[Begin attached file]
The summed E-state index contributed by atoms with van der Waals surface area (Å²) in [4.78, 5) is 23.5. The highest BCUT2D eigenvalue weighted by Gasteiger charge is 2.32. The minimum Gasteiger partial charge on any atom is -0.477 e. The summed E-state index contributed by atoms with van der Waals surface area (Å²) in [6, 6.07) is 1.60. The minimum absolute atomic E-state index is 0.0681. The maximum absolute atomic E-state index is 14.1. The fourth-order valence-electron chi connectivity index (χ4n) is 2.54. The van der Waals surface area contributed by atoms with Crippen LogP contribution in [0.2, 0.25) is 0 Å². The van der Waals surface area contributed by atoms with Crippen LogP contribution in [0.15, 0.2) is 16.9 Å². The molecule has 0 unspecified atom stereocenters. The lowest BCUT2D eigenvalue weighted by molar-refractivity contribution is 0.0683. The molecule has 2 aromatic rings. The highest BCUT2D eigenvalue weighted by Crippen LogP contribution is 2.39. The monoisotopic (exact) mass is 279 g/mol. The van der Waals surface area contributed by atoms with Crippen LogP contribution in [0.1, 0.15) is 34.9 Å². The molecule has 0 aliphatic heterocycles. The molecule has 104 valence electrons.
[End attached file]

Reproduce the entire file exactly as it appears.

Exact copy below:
The summed E-state index contributed by atoms with van der Waals surface area (Å²) in [4.78, 5) is 23.5. The highest BCUT2D eigenvalue weighted by Gasteiger charge is 2.32. The minimum Gasteiger partial charge on any atom is -0.477 e. The summed E-state index contributed by atoms with van der Waals surface area (Å²) in [6, 6.07) is 1.60. The minimum absolute atomic E-state index is 0.0681. The maximum absolute atomic E-state index is 14.1. The fourth-order valence-electron chi connectivity index (χ4n) is 2.54. The van der Waals surface area contributed by atoms with Crippen LogP contribution in [0.2, 0.25) is 0 Å². The van der Waals surface area contributed by atoms with Crippen LogP contribution in [0.15, 0.2) is 16.9 Å². The molecule has 0 unspecified atom stereocenters. The lowest BCUT2D eigenvalue weighted by molar-refractivity contribution is 0.0683. The molecule has 2 aromatic rings. The highest BCUT2D eigenvalue weighted by Crippen LogP contribution is 2.39. The monoisotopic (exact) mass is 279 g/mol. The van der Waals surface area contributed by atoms with Crippen LogP contribution in [0.1, 0.15) is 34.9 Å². The molecule has 0 aliphatic heterocycles. The molecule has 104 valence electrons.